Left: Front cover of musical score of Maiden's Tower by Afrasiyab Badalbeyli, 1941.
Right: Afrasiyab Badalbeyli, Composer of Maiden's Tower Ballet, first performed in 1940.
Centuries after it was built, the Maiden's Tower is still the most prominent landmark in Baku. Today only a few other buildings tower over it in the downtown landscape. The tower's origins still remain enigmatic: no one knows for certain how old the monument is or exactly why it was originally built. Some would suggest that the tower was called "maiden" simply because it was never penetrated by enemy forces.
Another explanation for its name is found in legends. One version depicts a young girl jumping off the top of the tower to escape the incestuous advances of her father, the khan. This story line served as the inspiration for the creation of Afrasiyab Badalbeyli's "Maiden's Tower" - the first ballet ever to be produced in Azerbaijan and the Muslim East (1940).
But this past October the ballet was restaged. Afrasiyab's nephew Farhad Badalbeyli, Rector of the Music Academy and well-known pianist, used the occasion to modify the storyline. "Our people - writers and musicians - were quite dissatisfied with the old version," says Badalbeyli. "It wasn't typical for Azerbaijan society; it just didn't ring true." Incest is such a forbidden offense in Azerbaijani and Moslem culture that it would be unthinkable for a man to try to marry his daughter. So there would have been no need for a folktale to warn society against such wrong behavior.
Photos: Scenes from the new version of Maiden's Tower Ballet. The premier of the new version of the ballet took place in November 1999. Some scenes included 100 folk dancers and ballet dancers on stage at one time. Photos: Shahin Abbasaliyev.
Like many creative works of the Soviet period, Maiden's Tower Ballet, too, had fallen victim to the dictates of Communism when everything had to relate to Marxism and Leninism. Since a khan (king) had to be portrayed as the "Enemy of the People", the ballet shows him trying to commit the worst imaginable sin - incest. "It's a typical Soviet story line that reflects conflict between classes - a war between proletariat, khans and beys." says Badalbeyli. "That's why they depicted the khan as such a horrible sexual maniac. But throughout history, Azerbaijan khans have often had several wives. There was no need to create a situation where the khan would have an illicit relationship with his daughter."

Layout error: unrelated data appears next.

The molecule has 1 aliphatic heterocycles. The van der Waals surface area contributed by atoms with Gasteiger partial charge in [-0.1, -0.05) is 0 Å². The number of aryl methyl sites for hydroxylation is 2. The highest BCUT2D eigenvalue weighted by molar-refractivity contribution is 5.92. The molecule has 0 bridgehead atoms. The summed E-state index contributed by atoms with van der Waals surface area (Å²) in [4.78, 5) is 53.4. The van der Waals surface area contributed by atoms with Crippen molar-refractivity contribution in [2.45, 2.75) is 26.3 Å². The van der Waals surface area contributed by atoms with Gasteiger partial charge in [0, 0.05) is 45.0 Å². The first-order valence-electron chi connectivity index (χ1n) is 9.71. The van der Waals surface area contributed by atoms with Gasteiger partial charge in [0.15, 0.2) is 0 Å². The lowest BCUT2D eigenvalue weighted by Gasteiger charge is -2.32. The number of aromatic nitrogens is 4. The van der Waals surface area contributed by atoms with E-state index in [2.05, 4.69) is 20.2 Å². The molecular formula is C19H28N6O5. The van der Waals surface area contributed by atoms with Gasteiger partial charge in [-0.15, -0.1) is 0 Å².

The new version of the ballet gets rid of the ideological propaganda. This time, there is no father - daughter relationship. The plot is simply: A khan sees a beautiful girl, Gulyanag, in one of the villages that is under his authority. He wants to marry her, but she already has a fiancé, Polad. When the khan tries to force her to marry him, Gulyanag asks him to build a tower, hoping to gain some time. He does so.
Upon completion of the tower, Polad comes to the palace and kills the Khan. Then he goes to the tower to rescue Gulyanag. But Gulyanag is unaware of what has just happened, and thinks the khan is coming after her. She rushes up to the roof of the tower and flings herself into the sea rather than succomb to his advances. But the footsteps, it turns out, were those of her beloved fiance who was coming to be reunited with her.
There's more to the new production than just a new story line. There are new stage sets, new costumes and a new, rich orchestral arrangement by Musa Mirzayev. Instead of ballet dancers performing the folk dances (which is very difficult for them to do), Azerbaijan's National Folk Dance Troupe joins them on stage, resulting in nearly 100 dancers appearing at one time.
The new "Maiden's Tower" ballet premiered October 24, 1999 at Baku's Opera and Ballet Theater for the occasion of the 54th anniversary of the United Nations. In 1997 Paolo Lembo, then head of the UN, was instrumental in organizing an Opera and Ballet Trust Fund with the assistance of various oil companies to support the efforts of the opera and ballet theater. This new staging is part of the result.
Photo: Madina Aliyeva danced the role of the maiden, Gulyanag, in the 1999 premiere. Photo: Ilgar Jafarov.
In the new production, ballerina Madina Aliyeva dances the role of the maiden, Gulyanag; In 1940, it was ballerina Gamar Almaszade who performed this part and in 1952 went on to receive the highest title of "Honored Artist of the USSR". Almaszade, 84, was present for the restaging of ballet.
"The Maiden's Tower Ballet" is not the first story to have undergone rewriting since independence. Fikrat Amirov's opera "Sevil" has as well. This story, based on Jafar Jabbarli's play of the 1920s commemorates the courage of the main character, Sevil, in daring to take off her veil (chador). In the Soviet version, a Bolshevik comes to Baku to encourage her independence. The new version, simply develops around the tensions between a unfaithful husband and a very clever wife - not political ideology.
Uzeyir Hajibeyov's opera based on "Koroghlu" (1937) also has similar Soviet vestiges. Again class struggle is at the heart of the Soviet version of the libretto. Koroghlu, the hero of an ancient epic of Turkic-speaking peoples, gathers supporters and carries on struggles against evil khans and beys. The "Soviet version" coincides with Communist ideology in that the struggle is by the working class against their exploiters. In the original story Koroghlu seeks to avenge the khan's horrible deed of blinding his father, who had challenged the khan's authority. The libretto of Koroghlu has yet to be rewritten.
From Azerbaijan International (7.4) Winter 1999.
© Azerbaijan International 1999. All rights reserved.
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